PC Madness: Student Investigated for Mocking ‘Barbarian’ Terrorists
Administrators and peers accuse law student of 'blatant Islamophobia' for Facebook post critical of ISIS
A law student at the prestigious University of Edinburgh in Scotland has been put under investigation by university administrators for an alleged “hate crime,” after writing a Facebook post critical of the Islamic State.
Law student Robbie Travers was accused by a peer of “putting minority students at risk and in a state of panic” — for celebrating a successful U.S. air strike against ISIS targets.
“I’m glad we could bring these barbarians a step closer to collecting their 72 virgins,” Travers wrote on Facebook in April following the airstrike.
In response to Travers' post, Edinburgh student Esme Allman filed an official complaint with the university for what Allman charged was "blatant Islamophobia" that was "putting minority students at risk and in a state of panic."
Allman is a self-identified "womanist" and proponent of "intersectionality," an ideology that says identities can "intersect" — that is to say, they effectively combine — to make an individual more oppressed by the dominant culture.
"I am a self-proclaimed feminist and womanist from inner-city London, and have a strong interest in intersectionality," Allman writes in her 2017 election manifesto for the position of the Edinburgh University Student Association's (EUSA) Black & Minority Ethnic (BME) Officer.
"As a BME student, I value inclusivity as well as building and preserving safe spaces for us," Allman continues. "Creating a truly intersectional campaign is incredibly important to me and my first job will be to work alongside the other liberation groups to ensure EUSA are fully representative of our views."
Intersectionality holds, for example, that a black woman is more oppressed than a white woman because she is black, and more oppressed than a black man because she is also a woman. Likewise, a transgender black woman would be more oppressed than a black woman because she has the additional oppressed identity of being transgender.
"This view has been endorsed by the National Union of Students in the past. It's completely wrong, but I'm sure many believe it, and, sadly, there are many who go further and actively support ISIS in the U.K.," said Ben Harris-Quinney, chairman of The Bow Group, the U.K.'s oldest conservative think tank.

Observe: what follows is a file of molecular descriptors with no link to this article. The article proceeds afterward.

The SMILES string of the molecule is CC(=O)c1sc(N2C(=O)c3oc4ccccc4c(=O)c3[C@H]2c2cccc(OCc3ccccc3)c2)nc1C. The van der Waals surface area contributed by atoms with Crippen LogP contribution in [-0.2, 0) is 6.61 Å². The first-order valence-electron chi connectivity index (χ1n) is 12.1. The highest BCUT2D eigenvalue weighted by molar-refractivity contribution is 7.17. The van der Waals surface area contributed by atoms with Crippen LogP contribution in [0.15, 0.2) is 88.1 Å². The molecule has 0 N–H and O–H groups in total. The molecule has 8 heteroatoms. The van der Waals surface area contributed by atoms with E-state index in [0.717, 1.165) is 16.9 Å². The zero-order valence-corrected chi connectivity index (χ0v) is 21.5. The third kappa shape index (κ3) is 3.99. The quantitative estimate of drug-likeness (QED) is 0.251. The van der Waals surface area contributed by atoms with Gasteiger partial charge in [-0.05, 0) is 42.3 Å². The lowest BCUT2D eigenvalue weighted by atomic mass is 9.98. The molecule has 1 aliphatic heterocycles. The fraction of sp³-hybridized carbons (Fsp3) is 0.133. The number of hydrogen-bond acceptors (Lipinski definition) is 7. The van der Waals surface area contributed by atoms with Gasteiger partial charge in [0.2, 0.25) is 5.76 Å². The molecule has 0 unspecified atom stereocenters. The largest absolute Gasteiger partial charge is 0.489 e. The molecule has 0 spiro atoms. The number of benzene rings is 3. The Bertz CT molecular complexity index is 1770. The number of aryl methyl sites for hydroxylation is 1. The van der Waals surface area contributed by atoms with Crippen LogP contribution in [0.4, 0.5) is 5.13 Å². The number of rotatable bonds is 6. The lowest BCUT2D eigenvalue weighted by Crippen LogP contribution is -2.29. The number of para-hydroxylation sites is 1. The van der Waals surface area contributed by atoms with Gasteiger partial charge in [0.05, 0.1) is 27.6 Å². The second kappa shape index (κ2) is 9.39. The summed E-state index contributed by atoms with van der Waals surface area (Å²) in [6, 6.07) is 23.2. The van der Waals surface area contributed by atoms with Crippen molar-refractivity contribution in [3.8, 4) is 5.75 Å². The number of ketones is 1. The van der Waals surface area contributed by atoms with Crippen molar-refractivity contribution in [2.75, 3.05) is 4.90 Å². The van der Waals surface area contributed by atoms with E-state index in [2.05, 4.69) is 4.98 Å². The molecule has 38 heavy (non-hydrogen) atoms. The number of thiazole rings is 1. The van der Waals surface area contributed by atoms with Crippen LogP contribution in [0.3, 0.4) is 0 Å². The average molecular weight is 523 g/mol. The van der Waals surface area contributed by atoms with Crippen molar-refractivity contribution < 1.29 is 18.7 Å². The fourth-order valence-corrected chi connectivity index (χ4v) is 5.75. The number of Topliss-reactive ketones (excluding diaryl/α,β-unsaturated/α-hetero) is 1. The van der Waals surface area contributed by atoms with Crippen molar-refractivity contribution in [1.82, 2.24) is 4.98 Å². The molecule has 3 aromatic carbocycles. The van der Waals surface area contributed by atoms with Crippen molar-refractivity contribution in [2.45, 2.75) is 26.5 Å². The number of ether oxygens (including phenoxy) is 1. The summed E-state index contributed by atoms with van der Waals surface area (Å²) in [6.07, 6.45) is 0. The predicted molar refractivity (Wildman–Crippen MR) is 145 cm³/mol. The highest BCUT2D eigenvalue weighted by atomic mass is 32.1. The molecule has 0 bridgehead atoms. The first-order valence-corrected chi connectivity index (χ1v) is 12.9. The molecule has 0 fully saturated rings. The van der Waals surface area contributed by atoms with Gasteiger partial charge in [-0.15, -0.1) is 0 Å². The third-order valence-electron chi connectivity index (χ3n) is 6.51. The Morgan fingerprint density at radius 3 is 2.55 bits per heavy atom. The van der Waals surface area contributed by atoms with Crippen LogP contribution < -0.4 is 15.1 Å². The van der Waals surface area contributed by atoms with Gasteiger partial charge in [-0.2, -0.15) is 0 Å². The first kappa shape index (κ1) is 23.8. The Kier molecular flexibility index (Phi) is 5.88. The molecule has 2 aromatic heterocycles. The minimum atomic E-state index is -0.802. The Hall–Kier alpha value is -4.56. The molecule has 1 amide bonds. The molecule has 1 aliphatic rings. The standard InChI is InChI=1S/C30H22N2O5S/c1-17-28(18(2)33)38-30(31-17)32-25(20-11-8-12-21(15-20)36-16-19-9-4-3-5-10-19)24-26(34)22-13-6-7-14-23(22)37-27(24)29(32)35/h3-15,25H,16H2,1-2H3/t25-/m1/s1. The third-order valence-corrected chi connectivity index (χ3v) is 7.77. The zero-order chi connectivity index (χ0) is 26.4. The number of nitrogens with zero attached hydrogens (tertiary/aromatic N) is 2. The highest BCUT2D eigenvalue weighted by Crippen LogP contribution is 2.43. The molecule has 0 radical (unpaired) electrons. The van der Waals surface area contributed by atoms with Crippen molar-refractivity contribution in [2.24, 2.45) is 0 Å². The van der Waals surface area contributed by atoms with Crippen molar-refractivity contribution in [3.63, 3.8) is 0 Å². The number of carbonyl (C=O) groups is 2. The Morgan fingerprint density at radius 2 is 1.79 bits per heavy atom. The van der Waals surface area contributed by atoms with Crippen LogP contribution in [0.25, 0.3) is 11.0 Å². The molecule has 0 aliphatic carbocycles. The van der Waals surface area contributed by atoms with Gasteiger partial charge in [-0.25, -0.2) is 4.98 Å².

According to an update on Facebook Travers posted Monday evening, more charges have been leveled against him by students he says are ideologically motivated because of his journalistic efforts exposing far-left anti-Semitism on campus.
"An update into the University of Edinburgh investigation into me: I now stand accused of 'lying about anti-semitism' and 'radicalisation amongst BME students,'" Travers posted on Facebook. "I am absolutely heartbroken that after hard years of work in exposing and writing about anti-semitism, my work in exposing malignant and repulsive Jew hate is now branded a 'lie.'"
"Worse, not a single piece of tangible evidence has been provided to support this claim. Lawyers I have engaged now believe this malicious report into me may be motivated by anti-semitism and desired to silence an individual, myself, who has previously exposed Edinburgh students noting that 'gassing Zionists' would be 'too good for them,' and using racist slurs such as 'Zio,'" he wrote.
Harris-Quinney says Travers' experience is indicative of the Left's campaign to intimidate opposing voices on college campuses.
"What we have seen over the past few years across campuses — the closing down of debate, the persecution of those who hold challenging views, and the sanitization of the University experience — represents a real threat to the future of our civilization," he told LifeZette. "Free speech should be a cornerstone of any university's philosophy, and students should be allowed to think and say as they please, even if their views are considered controversial."
"What we have however, is a situation where even uncontroversial and common views are being censored," Harris-Quinney said. "If British universities are unable to act as a forum for even basic levels of debate and thought, they must fail to achieve the higher thought that previously made them the envy of the world."
(photo credit, homepage image: Theoden sA; photo credit, article image: Kim Traynor)